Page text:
What happens when courts are overloaded with cases, when the technology system that supports those courts is woefully outdated and when judges, rather than get adequate funding from the state, have to go to counties for money?
Were finding out in North Carolina, where all of those problems are present.
Legislators are hearing all about this, with Republicans touting hearings on the court system as a way to find efficiencies. Despite restoring some money, their budget-cutting hasnt helped, and the rhetoric about efficiency isnt fixing anything.
The truth is, it takes money and it takes a lot of people to run the states courts, from the judges to courtroom personnel to those who maintain the records that are vital to the administration of justice.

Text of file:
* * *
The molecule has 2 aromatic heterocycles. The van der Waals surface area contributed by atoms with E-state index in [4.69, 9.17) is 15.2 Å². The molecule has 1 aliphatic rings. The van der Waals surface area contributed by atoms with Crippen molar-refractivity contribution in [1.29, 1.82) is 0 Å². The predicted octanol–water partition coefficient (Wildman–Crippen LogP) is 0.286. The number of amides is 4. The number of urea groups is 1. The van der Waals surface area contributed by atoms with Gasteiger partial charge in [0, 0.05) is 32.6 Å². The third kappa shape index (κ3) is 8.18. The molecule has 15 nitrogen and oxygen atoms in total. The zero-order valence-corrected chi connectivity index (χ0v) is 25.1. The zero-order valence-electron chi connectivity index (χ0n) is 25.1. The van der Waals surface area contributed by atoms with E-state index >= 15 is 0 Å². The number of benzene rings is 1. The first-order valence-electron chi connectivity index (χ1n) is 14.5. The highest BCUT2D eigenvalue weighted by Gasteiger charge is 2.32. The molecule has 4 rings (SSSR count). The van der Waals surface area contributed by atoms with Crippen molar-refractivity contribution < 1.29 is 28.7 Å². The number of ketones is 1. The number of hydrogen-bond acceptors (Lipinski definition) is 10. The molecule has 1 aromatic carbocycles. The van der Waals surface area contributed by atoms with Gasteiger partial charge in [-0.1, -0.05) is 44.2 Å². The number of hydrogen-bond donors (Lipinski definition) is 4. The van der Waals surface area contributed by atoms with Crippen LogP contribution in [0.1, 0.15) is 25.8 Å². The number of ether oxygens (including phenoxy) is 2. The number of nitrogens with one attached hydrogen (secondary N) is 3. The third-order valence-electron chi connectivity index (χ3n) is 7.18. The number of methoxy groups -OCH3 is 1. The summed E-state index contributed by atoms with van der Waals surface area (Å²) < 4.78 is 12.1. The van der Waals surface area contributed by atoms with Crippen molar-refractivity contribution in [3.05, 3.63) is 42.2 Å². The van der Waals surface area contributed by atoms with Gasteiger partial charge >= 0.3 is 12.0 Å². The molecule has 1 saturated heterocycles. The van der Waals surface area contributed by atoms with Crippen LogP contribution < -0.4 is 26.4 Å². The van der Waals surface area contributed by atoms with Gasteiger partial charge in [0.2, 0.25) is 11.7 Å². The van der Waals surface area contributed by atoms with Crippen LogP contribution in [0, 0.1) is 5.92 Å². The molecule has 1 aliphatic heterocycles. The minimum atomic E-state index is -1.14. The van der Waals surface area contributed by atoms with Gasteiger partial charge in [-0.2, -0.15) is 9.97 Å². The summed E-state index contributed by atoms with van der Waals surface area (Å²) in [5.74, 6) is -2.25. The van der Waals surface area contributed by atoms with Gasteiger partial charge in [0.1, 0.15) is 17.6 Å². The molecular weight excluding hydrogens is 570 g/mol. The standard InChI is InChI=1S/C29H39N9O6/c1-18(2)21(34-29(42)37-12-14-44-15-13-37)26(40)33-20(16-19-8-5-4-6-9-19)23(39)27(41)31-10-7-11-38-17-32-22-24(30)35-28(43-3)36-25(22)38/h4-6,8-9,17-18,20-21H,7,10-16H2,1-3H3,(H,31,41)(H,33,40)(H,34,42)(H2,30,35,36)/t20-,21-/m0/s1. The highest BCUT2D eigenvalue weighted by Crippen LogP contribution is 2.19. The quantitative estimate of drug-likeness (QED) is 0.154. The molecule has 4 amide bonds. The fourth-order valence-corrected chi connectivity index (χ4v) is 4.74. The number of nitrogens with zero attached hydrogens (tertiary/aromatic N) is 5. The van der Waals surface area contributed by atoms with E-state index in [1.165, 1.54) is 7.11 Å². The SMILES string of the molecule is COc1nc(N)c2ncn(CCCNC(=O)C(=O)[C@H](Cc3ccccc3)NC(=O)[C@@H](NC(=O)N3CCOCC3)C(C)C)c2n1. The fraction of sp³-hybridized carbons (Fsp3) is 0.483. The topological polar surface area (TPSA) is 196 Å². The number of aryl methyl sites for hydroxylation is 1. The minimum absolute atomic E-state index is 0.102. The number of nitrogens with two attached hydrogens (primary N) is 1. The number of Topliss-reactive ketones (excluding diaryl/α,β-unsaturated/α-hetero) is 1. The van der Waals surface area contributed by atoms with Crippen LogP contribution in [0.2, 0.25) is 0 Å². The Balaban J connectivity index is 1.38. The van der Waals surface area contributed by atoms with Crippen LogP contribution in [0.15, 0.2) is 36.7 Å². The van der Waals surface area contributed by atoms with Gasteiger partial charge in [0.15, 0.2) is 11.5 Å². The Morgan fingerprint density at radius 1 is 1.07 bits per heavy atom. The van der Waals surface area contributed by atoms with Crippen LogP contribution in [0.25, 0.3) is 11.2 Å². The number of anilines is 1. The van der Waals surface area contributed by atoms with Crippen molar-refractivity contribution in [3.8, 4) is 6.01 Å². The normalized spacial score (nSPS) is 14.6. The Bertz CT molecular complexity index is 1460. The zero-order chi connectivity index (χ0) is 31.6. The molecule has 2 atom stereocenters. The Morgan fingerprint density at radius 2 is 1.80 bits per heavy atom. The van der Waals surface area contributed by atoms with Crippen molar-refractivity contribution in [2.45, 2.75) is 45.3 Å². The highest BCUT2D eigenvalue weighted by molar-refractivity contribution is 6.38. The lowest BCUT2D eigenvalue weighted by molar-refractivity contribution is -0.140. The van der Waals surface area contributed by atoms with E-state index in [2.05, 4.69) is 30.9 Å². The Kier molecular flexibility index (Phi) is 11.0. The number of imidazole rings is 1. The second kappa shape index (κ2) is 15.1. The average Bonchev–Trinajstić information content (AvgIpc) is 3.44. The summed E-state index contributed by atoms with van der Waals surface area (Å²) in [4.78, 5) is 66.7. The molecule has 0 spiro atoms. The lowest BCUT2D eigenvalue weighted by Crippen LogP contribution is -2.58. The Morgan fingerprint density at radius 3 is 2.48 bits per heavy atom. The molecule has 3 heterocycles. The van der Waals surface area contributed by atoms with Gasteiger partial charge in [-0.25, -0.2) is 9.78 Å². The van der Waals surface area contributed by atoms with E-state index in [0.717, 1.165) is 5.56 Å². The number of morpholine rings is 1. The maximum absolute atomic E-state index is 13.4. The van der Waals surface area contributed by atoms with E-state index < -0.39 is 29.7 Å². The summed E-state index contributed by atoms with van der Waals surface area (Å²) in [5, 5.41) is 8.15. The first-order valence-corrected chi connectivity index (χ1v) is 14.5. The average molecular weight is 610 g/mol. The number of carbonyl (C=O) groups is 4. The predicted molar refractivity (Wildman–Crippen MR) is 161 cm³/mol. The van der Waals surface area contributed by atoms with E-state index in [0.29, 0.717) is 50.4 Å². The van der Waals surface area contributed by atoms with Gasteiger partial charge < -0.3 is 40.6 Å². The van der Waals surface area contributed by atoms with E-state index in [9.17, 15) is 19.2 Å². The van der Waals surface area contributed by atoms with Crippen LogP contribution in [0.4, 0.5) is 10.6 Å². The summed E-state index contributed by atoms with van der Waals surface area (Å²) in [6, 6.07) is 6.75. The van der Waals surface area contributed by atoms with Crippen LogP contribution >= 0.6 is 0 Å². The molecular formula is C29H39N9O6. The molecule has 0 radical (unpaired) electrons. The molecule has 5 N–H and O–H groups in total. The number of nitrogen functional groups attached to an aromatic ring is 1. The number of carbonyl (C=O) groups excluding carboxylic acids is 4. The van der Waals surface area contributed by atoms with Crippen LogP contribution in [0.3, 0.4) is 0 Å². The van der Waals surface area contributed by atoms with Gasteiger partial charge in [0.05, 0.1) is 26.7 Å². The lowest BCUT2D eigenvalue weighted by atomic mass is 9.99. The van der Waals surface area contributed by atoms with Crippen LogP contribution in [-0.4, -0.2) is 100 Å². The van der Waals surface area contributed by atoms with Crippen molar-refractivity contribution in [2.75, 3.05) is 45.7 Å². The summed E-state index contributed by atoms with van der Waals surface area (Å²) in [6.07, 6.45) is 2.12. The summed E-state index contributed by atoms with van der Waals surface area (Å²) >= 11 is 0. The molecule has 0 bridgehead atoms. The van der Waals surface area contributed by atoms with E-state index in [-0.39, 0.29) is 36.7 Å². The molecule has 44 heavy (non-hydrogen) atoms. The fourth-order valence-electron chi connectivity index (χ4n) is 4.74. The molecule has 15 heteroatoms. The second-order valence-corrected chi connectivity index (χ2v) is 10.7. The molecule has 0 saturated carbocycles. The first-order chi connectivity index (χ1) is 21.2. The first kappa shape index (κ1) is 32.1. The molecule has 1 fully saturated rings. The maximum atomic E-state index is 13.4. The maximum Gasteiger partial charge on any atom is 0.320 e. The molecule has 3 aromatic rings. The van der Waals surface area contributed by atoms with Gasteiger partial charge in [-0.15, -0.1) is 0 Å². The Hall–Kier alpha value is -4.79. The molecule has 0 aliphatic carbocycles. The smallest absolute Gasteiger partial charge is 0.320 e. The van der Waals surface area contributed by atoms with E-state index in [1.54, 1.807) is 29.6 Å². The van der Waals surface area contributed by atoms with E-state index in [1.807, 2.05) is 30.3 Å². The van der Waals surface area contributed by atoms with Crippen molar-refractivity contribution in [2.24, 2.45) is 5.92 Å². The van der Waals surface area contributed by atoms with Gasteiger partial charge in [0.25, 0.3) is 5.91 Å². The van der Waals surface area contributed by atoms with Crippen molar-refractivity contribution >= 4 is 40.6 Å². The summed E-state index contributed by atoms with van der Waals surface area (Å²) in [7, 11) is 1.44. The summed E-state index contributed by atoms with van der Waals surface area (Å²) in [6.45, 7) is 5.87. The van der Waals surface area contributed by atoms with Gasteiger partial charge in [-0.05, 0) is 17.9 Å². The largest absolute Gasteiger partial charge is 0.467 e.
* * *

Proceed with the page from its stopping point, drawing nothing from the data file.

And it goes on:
John W. Smith, director of the Administrative Office of the Courts, offered lawmakers a sad picture: About $100 million is needed to hire 700 staff people. The courts computer system is a dinosaur. Fines and fees relied upon to support the courts are an unpredictable source of funding.
The courts, a bedrock of our democracy, cant afford unpredictability.
Efficiency? The term in this case cuts both ways. In the minds of Republican lawmakers, it means little more than cutting funding. But for those who are in the system, from overworked staffers to attorneys and judges, it means more money to make the system run more efficiently.
It would be unfair not to say that the court system was allowed to suffer from funding shortages and a lack of attention by Democrats as well as Republicans. Perhaps the crisis was not severe enough to get the attention of lawmakers. But now it is.
A shortage of 700 people in a system in which there are 6,000 employees is a crisis not coming, but one that has arrived.